Invisible Self Searching


In many ways, Ralph Ellison’s Invisible Man encapsulates and even illuminates many of Du Bois’ ideas surrounding double consciousness. Chapter I of The Souls of Black Folk, addresses many of the struggles about self and identity that Ellison’s narrator undergoes due to the perceptions of various societal groups. In both texts, each of the authors outline a kind of erasure of the self.

Du Bois refers to this double consciousness as, “measuring one’s soul by the tape of a world that looks on in amused contempt and pity.” In this same way, the narrator of Invisible Man measures himself in accordance with the estimations of those around him. Ellison’s protagonist states, “All my life I had been looking for something and everywhere I turned someone tried to tell me what it was. I accepted their answers too, though they were often in contradiction and even self-contradictory.” The narrator struggles with who he is because of how others see him, but he soon realizes that he should not be searching for affirmation in anyone other than himself (there is, however, the question of how much of the self is always already manipulated by societal values).

Du Bois employs a number of Biblical allusions throughout the chapter and I became concerned with their function due to the frequency of their appearances. It soon occurred to me that the chapter is titled “Of Our Spiritual Strivings”, which may denote a religious or transcendent journey. There are numerous markers that relate to the journey of the Israelites to the Promised which may symbolize the process of self-discovery as a difficult one, with many obstacles.

However, there is a shift in the subject and timeline of the allusions and Du Bois refers to “social degradation [as] the burden [the black man] bore upon his back.” This analogy between the burden of identity and the crucifixion of Jesus is fitting with the aspect of external ridicule and persecution that accompany both. Most importantly, these biblical allusions indicate that this experience or journey to re-establish the self is a metaphysical one in which each individual bares his own burden.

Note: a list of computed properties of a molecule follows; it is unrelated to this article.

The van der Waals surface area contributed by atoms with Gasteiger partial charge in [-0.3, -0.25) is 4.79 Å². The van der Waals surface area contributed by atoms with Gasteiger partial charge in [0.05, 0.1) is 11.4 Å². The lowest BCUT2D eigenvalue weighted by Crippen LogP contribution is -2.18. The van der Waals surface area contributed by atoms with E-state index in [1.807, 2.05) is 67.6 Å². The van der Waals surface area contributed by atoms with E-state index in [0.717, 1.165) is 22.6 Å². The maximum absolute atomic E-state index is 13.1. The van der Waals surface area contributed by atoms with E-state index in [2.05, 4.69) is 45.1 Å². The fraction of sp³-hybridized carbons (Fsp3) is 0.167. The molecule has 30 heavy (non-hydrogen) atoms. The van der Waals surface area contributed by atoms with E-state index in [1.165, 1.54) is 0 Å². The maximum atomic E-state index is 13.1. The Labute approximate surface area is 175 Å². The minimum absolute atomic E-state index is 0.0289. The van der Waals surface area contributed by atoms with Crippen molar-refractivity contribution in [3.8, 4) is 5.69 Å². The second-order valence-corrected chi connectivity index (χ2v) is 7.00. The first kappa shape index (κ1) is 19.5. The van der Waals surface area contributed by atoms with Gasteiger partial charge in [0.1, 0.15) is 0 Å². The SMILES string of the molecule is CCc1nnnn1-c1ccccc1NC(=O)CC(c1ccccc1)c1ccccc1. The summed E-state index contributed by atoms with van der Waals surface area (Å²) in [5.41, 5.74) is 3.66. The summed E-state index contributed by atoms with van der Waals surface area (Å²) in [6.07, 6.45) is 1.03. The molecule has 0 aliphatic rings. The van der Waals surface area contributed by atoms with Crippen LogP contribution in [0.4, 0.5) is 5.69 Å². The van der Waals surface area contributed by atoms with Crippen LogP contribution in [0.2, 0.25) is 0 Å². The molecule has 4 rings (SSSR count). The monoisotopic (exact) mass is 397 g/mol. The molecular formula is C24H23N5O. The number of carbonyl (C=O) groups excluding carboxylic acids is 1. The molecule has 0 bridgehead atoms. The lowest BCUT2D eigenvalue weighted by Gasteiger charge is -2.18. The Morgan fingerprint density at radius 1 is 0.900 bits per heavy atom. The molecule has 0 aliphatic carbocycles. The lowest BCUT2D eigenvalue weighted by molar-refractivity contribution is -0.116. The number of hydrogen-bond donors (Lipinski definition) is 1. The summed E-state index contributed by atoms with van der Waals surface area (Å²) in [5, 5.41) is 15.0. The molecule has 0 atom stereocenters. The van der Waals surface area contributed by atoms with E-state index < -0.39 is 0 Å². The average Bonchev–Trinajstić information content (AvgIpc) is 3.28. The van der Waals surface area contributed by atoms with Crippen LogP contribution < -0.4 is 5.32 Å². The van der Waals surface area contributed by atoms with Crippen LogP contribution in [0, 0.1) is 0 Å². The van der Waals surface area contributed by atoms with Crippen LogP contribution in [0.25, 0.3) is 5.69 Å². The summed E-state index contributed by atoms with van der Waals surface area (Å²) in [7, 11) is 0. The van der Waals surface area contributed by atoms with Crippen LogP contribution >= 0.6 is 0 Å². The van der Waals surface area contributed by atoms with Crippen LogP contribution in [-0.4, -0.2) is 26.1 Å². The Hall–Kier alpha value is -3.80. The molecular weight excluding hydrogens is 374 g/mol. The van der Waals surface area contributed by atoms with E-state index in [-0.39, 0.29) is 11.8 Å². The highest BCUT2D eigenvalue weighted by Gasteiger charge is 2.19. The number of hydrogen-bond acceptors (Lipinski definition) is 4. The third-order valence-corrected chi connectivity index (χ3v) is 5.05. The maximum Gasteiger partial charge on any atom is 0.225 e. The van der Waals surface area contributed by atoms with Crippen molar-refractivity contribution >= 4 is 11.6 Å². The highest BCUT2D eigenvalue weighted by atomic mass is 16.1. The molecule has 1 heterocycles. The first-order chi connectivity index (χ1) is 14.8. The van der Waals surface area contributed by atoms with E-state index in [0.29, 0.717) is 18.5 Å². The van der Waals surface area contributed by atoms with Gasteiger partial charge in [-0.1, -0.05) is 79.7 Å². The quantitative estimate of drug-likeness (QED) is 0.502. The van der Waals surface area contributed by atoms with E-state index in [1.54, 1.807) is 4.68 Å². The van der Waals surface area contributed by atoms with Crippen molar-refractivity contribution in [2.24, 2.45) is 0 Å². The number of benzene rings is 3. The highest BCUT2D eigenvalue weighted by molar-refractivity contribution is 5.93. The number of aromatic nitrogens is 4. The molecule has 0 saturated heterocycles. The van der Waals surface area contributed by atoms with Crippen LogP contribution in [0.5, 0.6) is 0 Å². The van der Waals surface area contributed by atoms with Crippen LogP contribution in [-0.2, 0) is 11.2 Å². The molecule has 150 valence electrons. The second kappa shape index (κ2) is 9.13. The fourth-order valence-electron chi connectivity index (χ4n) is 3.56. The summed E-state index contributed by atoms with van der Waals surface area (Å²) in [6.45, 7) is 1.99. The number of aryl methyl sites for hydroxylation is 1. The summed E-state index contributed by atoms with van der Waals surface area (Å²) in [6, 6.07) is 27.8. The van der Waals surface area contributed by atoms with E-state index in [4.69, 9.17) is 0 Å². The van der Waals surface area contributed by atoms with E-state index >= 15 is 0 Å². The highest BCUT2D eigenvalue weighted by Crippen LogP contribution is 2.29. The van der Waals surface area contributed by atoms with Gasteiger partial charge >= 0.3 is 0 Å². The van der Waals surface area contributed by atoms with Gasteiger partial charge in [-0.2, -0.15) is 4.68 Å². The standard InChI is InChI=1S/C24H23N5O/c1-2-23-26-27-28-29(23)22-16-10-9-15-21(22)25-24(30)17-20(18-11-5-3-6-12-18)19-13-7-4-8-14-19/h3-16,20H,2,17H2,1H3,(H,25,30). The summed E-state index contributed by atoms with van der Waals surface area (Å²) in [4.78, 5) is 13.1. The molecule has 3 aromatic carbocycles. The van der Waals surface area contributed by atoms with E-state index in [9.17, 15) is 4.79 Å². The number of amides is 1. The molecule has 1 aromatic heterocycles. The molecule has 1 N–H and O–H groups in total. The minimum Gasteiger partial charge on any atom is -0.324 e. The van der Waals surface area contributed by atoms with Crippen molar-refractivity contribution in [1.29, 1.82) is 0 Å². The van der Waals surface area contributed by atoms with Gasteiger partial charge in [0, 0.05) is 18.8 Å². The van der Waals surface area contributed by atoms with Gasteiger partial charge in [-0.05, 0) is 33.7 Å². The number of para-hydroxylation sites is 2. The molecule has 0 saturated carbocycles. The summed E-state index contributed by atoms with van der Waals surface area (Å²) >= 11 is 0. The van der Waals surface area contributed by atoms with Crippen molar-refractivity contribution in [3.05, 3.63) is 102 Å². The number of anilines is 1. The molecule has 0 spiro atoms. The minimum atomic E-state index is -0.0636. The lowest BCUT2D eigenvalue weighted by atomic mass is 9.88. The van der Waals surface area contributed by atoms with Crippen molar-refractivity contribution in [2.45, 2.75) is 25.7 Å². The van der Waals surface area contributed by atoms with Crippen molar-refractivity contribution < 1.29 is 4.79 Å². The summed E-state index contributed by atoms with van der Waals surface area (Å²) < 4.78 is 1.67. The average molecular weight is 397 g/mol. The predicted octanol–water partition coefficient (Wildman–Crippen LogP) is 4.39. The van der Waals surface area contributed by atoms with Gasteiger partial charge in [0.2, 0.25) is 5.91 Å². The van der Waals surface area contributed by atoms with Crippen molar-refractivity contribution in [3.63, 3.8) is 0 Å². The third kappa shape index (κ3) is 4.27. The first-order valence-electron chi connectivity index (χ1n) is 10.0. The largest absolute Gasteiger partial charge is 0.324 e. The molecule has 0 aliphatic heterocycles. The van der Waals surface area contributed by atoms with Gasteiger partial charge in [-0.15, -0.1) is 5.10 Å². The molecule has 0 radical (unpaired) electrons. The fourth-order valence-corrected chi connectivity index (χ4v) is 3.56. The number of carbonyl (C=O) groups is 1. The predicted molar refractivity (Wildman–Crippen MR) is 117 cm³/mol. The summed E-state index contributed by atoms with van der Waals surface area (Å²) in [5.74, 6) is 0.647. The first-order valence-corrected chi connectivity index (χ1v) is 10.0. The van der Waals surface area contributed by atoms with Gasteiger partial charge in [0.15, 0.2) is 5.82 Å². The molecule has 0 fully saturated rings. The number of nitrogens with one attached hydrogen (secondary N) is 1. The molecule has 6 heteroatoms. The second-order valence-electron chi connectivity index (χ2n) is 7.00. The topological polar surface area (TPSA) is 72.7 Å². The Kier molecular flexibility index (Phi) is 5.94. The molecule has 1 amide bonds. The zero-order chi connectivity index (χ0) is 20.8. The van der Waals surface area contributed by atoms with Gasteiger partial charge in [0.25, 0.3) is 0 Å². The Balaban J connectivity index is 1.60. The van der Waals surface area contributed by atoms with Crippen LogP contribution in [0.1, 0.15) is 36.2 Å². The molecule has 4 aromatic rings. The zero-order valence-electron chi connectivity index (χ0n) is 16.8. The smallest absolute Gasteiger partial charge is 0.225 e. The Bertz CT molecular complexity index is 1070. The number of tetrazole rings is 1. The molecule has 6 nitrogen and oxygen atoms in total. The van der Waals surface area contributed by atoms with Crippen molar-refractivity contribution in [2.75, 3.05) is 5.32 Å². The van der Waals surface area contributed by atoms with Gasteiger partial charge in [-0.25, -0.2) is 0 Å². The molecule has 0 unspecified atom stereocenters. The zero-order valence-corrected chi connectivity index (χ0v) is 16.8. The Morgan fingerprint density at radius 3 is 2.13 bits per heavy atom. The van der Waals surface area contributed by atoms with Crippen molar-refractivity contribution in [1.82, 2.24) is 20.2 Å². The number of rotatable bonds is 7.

Du Bois asserts that these external oppressions amount to the, “Suicide of a race!” This is an interesting phraseology because it has less to do with the destruction of the race through external forces and more to do with the destruction of the race through the self. This is also fascinating because Du Bois provides self-acknowledgement and acceptance as a way for the black man to resurrect his sense of self and his race. Similarly, Ellison also allows his protagonist to reflect and come to terms with himself so that he may resurface (also a form of resurrection).

This reading allowed me to view the concept of self-consciousness and individual identity in a more dangerous light. So much of our experiences and how we perceive ourselves do in fact originate from how the rest of the world sees us and our understanding of that. I am now curious about how many of us are unknowingly on paths of self-destruction due to the inadequacy quota that society has forced upon us (alright now my skepticism is really setting in; I’ll end here).

One thought on “Invisible Self Searching”

  1. You’ve given us so much to think about. I think you’ve hit on a core tension–and a very real and profound one–in all the texts we’ve read for the last two weeks. Humans are social and relational. Our identities are always in the process of becoming, in relation to others. But social, political, and economic structures and attitudes can be destructive to those identities. Racism is a perfect example of this. It requires enormous self-consciousness to resist or battle social forces that shame, constrict, limit, or contort. When the Invisible Man hibernates, he’s escaping those structures. But what to do when he comes out of hibernation? He’ll still be a relational person, vulnerable to the racist forces in his (and our) world. It’s a great insight that the end of his hibernation is like a resurrection. But the world won’t have changed. How might he change so that he is able to participate in it with dignity?

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